With the ability to keep energy costs low and also contribute a sustainable element to self-build projects, ground source heat pumps have always been a popular choice with self-builders.
A key question though has always been “what’s the payback”. With the recent launch of the new Domestic Renewable Heat Incentive (RHI) however, there has never been a better time for self-builders to consider solutions such as Ground Source Heat Pumps in their project.
Launched in April this year and aimed at promoting large scale uptake of renewable heating technologies, the RHI quite simply guarantees to pay an attractive income for all the renewable heat generated for a period of 7 years. Coupled with the energy cost savings made against the likely alternative fossil fuel heating system, self-builders can now expect a typical ground source heat pump to realistically produce a “payback” in around 5 years or less and provide a tidy profit in return.
While the scheme covers a range of renewable heat technologies, ground source heat pumps offer a number of distinct benefits – the least visually intrusive of the options available, exempt from additional planning permission restrictions, the most efficient, quiet in operation and above all, delivers the lowest annual energy costs for heating and domestic hot water.
For ground source heat pumps, the RHI pays an income of 18.8p/kWh for the “renewable” proportion of the energy needed to provide heat and hot water to your home. How much that will mean to you will depend on a number of factors, but ultimately comes down to the calculated energy consumption of your self-build (as confirmed by your building Energy Performance Certificate) and the “efficiency” of your system.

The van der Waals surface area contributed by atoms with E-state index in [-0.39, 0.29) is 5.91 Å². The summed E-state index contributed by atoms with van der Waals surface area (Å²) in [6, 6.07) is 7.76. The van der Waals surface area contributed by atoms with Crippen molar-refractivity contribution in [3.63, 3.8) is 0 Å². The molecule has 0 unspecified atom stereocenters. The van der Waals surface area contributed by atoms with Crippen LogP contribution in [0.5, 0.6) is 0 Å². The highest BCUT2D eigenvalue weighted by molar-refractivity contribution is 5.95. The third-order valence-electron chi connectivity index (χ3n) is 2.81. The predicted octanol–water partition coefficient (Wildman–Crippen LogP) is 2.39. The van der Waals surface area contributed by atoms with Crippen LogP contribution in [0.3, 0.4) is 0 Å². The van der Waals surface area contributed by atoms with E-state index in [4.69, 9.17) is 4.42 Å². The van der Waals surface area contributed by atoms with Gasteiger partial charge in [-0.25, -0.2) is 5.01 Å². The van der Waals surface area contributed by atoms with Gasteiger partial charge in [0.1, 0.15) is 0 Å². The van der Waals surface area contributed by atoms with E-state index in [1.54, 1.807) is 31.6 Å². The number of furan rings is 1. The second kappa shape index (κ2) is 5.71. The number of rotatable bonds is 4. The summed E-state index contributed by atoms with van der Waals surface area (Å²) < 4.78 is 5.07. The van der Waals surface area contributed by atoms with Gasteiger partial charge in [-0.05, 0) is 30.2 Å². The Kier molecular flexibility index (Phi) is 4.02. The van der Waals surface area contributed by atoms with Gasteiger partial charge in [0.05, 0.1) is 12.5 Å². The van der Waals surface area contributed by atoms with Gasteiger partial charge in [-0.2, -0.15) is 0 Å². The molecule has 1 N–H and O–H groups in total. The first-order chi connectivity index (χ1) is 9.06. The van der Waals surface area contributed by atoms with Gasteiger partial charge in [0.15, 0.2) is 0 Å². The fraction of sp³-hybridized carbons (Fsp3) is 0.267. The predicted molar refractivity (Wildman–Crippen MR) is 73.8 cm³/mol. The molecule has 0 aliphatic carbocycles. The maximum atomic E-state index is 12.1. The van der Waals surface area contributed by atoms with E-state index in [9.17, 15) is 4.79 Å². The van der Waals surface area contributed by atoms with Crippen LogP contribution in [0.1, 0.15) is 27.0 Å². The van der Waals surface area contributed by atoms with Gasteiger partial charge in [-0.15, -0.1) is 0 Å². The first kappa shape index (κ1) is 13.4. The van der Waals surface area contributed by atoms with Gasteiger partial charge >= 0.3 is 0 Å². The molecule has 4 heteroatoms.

Ideal for well insulated, low energy buildings, ground source heat pumps work most efficiently with underfloor heating, as heat can be distributed across a large surface area at a low water temperature. This suits ground source heat pumps well, allowing them to work to their optimum efficiency, a fact that will be represented by both lower running costs and a higher RHI payment – as a higher proportion of the heat will be coming from a “renewable source”.
That isn’t to say that heat pumps can’t work effectively or the RHI won’t stack up where radiators are installed or the heat pump is used to produce domestic hot water. Indeed, for practical reasons, heat pumps almost always provide hot water as well as heating and many designs employ underfloor heating downstairs and radiators on upper floors. The slightly higher water temperatures required simply mean that RHI payments will be affected slightly.
To help calculate what the RHI could do for your self-build, UK market leading manufacturer Kensa has produced a handy online tool to help you find out a little more about the costs and how much you could make and save by installing a ground source heat pump. It will also tell you what size system you are likely to need and how much land area you are likely to require. See http://www.kensaheatpumps.com/grants-incentives/domestic-rhi/calculator-tool/
Ultimately, the outcome for any self-builder is likely to be compelling. For example, for a modest 4 bed detached self-build:
|Compared with Gas||Compared with Oil|
|Annual fuel cost saving||£350||£800|
|Annual RHI income||£2000||£2000|
|Total benefit over 7 years||£16,450||£19,600|
|Typical installation cost||£13,000||£13,000|
|Payback||5.5 years||4.5 years|